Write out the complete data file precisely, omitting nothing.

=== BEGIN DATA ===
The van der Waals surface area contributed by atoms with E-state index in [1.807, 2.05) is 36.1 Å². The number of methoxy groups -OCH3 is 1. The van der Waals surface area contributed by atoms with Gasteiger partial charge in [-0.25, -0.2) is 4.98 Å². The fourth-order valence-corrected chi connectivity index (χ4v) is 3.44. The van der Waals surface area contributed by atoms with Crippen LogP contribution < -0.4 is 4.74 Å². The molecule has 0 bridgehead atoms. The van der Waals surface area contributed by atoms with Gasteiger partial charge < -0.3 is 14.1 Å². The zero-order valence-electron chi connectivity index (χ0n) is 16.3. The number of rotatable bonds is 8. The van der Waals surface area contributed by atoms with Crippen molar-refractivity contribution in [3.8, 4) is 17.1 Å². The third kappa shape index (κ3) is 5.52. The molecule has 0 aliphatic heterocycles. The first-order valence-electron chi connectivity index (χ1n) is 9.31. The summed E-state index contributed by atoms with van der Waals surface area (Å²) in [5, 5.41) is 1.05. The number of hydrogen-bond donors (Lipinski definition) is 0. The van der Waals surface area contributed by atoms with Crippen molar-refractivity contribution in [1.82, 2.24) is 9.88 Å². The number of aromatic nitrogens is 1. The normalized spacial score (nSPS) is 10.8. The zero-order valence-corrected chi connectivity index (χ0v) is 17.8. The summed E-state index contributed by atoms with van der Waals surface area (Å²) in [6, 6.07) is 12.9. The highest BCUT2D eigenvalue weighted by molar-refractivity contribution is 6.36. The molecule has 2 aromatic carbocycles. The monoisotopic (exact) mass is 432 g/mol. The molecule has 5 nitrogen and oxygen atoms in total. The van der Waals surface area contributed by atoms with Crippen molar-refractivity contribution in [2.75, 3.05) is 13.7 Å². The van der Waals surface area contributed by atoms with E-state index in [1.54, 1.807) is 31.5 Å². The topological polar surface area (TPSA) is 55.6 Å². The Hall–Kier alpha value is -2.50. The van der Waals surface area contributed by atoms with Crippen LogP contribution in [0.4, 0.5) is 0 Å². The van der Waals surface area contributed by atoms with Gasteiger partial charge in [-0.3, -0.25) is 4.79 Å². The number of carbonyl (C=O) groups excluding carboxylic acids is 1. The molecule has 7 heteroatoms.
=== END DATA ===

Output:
The van der Waals surface area contributed by atoms with E-state index in [1.807, 2.05) is 36.1 Å². The number of methoxy groups -OCH3 is 1. The van der Waals surface area contributed by atoms with Gasteiger partial charge in [-0.25, -0.2) is 4.98 Å². The fourth-order valence-corrected chi connectivity index (χ4v) is 3.44. The van der Waals surface area contributed by atoms with Crippen LogP contribution < -0.4 is 4.74 Å². The molecule has 0 bridgehead atoms. The van der Waals surface area contributed by atoms with Gasteiger partial charge < -0.3 is 14.1 Å². The zero-order valence-electron chi connectivity index (χ0n) is 16.3. The number of rotatable bonds is 8. The van der Waals surface area contributed by atoms with Crippen molar-refractivity contribution in [3.8, 4) is 17.1 Å². The third kappa shape index (κ3) is 5.52. The molecule has 0 aliphatic heterocycles. The first-order valence-electron chi connectivity index (χ1n) is 9.31. The summed E-state index contributed by atoms with van der Waals surface area (Å²) in [5, 5.41) is 1.05. The number of hydrogen-bond donors (Lipinski definition) is 0. The van der Waals surface area contributed by atoms with Crippen molar-refractivity contribution in [1.82, 2.24) is 9.88 Å². The number of aromatic nitrogens is 1. The normalized spacial score (nSPS) is 10.8. The zero-order valence-corrected chi connectivity index (χ0v) is 17.8. The summed E-state index contributed by atoms with van der Waals surface area (Å²) in [6, 6.07) is 12.9. The highest BCUT2D eigenvalue weighted by molar-refractivity contribution is 6.36. The molecule has 2 aromatic carbocycles. The monoisotopic (exact) mass is 432 g/mol. The molecule has 5 nitrogen and oxygen atoms in total. The van der Waals surface area contributed by atoms with Crippen molar-refractivity contribution in [2.75, 3.05) is 13.7 Å². The van der Waals surface area contributed by atoms with E-state index in [1.54, 1.807) is 31.5 Å². The topological polar surface area (TPSA) is 55.6 Å². The Hall–Kier alpha value is -2.50. The van der Waals surface area contributed by atoms with Crippen LogP contribution in [0.4, 0.5) is 0 Å². The van der Waals surface area contributed by atoms with Gasteiger partial charge in [-0.3, -0.25) is 4.79 Å². The number of carbonyl (C=O) groups excluding carboxylic acids is 1. The molecule has 7 heteroatoms.